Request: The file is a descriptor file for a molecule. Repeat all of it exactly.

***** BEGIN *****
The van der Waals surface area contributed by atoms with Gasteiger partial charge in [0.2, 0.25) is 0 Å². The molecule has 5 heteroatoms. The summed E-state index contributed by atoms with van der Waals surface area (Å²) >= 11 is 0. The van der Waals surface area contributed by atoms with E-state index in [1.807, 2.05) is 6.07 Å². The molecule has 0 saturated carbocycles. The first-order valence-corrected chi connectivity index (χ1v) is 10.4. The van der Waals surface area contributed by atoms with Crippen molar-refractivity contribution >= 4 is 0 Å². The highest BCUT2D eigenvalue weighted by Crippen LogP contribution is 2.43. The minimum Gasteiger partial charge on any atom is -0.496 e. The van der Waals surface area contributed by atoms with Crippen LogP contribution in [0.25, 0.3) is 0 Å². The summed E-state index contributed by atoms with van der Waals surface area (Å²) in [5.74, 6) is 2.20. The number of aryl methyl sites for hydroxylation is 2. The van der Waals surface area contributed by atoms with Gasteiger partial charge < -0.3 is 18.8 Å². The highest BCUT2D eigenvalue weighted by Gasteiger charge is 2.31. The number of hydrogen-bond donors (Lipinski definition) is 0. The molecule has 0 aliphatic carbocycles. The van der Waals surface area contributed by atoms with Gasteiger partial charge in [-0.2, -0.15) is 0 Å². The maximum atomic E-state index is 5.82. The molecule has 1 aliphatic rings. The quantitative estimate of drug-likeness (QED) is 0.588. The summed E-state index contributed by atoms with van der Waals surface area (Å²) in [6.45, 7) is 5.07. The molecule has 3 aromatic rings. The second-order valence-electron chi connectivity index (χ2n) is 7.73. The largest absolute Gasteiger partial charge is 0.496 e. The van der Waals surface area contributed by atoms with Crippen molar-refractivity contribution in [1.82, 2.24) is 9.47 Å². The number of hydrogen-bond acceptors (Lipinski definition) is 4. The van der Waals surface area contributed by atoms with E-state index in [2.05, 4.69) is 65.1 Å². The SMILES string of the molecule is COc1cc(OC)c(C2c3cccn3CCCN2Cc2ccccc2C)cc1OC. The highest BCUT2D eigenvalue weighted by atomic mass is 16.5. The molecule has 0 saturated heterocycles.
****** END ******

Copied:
The van der Waals surface area contributed by atoms with Gasteiger partial charge in [0.2, 0.25) is 0 Å². The molecule has 5 heteroatoms. The summed E-state index contributed by atoms with van der Waals surface area (Å²) >= 11 is 0. The van der Waals surface area contributed by atoms with E-state index in [1.807, 2.05) is 6.07 Å². The molecule has 0 saturated carbocycles. The first-order valence-corrected chi connectivity index (χ1v) is 10.4. The van der Waals surface area contributed by atoms with Crippen molar-refractivity contribution >= 4 is 0 Å². The highest BCUT2D eigenvalue weighted by Crippen LogP contribution is 2.43. The minimum Gasteiger partial charge on any atom is -0.496 e. The van der Waals surface area contributed by atoms with Crippen LogP contribution in [0.25, 0.3) is 0 Å². The summed E-state index contributed by atoms with van der Waals surface area (Å²) in [5.74, 6) is 2.20. The number of aryl methyl sites for hydroxylation is 2. The van der Waals surface area contributed by atoms with Gasteiger partial charge < -0.3 is 18.8 Å². The highest BCUT2D eigenvalue weighted by Gasteiger charge is 2.31. The number of hydrogen-bond donors (Lipinski definition) is 0. The molecule has 0 aliphatic carbocycles. The van der Waals surface area contributed by atoms with Gasteiger partial charge in [-0.2, -0.15) is 0 Å². The maximum atomic E-state index is 5.82. The molecule has 1 aliphatic rings. The quantitative estimate of drug-likeness (QED) is 0.588. The summed E-state index contributed by atoms with van der Waals surface area (Å²) in [6.45, 7) is 5.07. The molecule has 3 aromatic rings. The second-order valence-electron chi connectivity index (χ2n) is 7.73. The largest absolute Gasteiger partial charge is 0.496 e. The van der Waals surface area contributed by atoms with Crippen molar-refractivity contribution in [1.82, 2.24) is 9.47 Å². The number of hydrogen-bond acceptors (Lipinski definition) is 4. The van der Waals surface area contributed by atoms with E-state index in [2.05, 4.69) is 65.1 Å². The SMILES string of the molecule is COc1cc(OC)c(C2c3cccn3CCCN2Cc2ccccc2C)cc1OC. The highest BCUT2D eigenvalue weighted by atomic mass is 16.5. The molecule has 0 saturated heterocycles.